Dog Twitter scammer a reminder to be cautious online

TENERIFE, SPAIN - AUGUST 18: Dog in the animal shelter of Fasnia on August 18, 2012 in Tenerife, Spain. (Photo by Agency-Animal-Pictures/Getty Images)
TENERIFE, SPAIN - AUGUST 18: Dog in the animal shelter of Fasnia on August 18, 2012 in Tenerife, Spain. (Photo by Agency-Animal-Pictures/Getty Images) /

Dog Twitter is a wonderful place. But even within the exceptionally kind confines of the community, there may be a Dog Twitter scammer or two trying to spoil the fun.

Thus, while many of the early internet rules don’t apply any longer (for example, online dating isn’t necessarily a bad thing, and getting into a stranger’s car via Lyft or Uber may be useful), some of them, like “be cautious when interacting with new people” still apply.

This particularly applies when it comes to fundraising campaigns.

While we don’t wish to get into the sordid details of what happened, as that would in some ways glorify their actions, or dignify the Dog Twitter scammer by providing the handle(s) they used, many members of the community were duped this week, either financially or emotionally.

A Dog Twitter scammer did their best to put a black eye on the community, providing an important reminder to be cautious when online.

In the words of PeytonReads the German Shepherd/Siberian Husky mix, one of the more prominent Dog Twitter spokesdogs as co-host of the their unofficial Golden Globes, it’s been “a crappy time that’s left the community very unnerved and upset.”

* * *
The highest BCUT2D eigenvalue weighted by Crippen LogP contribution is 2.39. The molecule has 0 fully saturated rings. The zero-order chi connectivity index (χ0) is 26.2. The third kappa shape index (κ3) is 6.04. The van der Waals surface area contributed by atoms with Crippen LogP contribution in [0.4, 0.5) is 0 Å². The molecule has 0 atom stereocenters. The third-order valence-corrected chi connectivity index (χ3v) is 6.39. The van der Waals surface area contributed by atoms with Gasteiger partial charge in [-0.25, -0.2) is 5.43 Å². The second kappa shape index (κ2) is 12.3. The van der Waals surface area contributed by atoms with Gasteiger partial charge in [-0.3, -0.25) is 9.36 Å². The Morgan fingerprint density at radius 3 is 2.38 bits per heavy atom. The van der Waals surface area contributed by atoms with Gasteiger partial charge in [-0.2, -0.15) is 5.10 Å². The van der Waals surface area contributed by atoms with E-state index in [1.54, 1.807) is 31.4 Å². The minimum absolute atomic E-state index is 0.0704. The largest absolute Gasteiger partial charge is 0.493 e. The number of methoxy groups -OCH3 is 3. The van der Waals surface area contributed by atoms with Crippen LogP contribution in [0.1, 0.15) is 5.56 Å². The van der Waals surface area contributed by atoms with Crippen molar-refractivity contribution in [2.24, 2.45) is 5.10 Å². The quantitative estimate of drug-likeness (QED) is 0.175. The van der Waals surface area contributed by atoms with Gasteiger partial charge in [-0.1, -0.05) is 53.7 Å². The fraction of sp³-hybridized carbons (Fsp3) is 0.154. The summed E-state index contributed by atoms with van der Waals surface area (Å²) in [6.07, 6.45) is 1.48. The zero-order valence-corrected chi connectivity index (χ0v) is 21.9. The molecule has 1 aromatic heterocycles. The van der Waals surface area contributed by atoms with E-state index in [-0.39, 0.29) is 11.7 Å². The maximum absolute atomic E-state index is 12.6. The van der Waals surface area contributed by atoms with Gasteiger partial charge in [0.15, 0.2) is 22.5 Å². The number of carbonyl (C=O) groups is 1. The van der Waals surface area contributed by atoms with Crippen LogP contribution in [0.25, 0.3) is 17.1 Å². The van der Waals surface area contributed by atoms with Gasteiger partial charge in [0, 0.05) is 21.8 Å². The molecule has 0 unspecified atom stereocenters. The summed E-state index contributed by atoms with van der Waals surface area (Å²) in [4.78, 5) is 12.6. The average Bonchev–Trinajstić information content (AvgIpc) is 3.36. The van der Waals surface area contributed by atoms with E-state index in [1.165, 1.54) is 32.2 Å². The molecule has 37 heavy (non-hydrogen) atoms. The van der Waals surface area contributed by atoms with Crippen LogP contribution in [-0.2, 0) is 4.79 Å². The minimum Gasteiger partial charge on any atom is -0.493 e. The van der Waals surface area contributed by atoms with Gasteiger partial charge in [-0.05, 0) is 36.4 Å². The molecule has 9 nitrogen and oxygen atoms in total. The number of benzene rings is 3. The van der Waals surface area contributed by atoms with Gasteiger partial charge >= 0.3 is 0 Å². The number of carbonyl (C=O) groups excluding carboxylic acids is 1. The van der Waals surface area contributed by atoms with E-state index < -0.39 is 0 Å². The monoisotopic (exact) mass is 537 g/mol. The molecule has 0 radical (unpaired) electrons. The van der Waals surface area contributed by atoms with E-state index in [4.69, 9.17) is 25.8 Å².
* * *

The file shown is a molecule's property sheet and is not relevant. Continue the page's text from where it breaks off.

As a McAfee security blog post advises, an important component of online safety is keeping one’s guard up and carefully considering what information ought to be shared.

While terrific relationships can be formed through our screens, particularly in a pandemic, these usually evolve slowly over time, not within several months, and remember to trust your instincts if anything smells wrong – you never know when or where a zomb might be hiding, or where you’ll need to call in the ZSHQ (or the Ghostbusters).

When a social media friend needs help via a third-party real-world app like PayPal or GoFundMe, always make sure that this campaign or need is legitimate, either approved by an outside source like WeRateDogs or by someone personally connected who can confirm the need is real and the potential recipient is trustworthy.

Alternatively, another good way to help would be to donate dog food or cat food directly, if they are requesting assistance in feeding their pet, as we are still in a pandemic, and this is a challenge some are facing. This strategy is how Rex the TV Terrier approaches these things, which seems like a worthy response. It doesn’t have to be high-end food, either; just get something that will provide a decent amount of nutrition for the budget you can spend.

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While this has been a setback in spreading canine goodwill and for the wider Anipal Twitter community as well, it also has provided a reason to remain extra vigilant in protecting security, and the kindness and gentleness found therein will eventually return.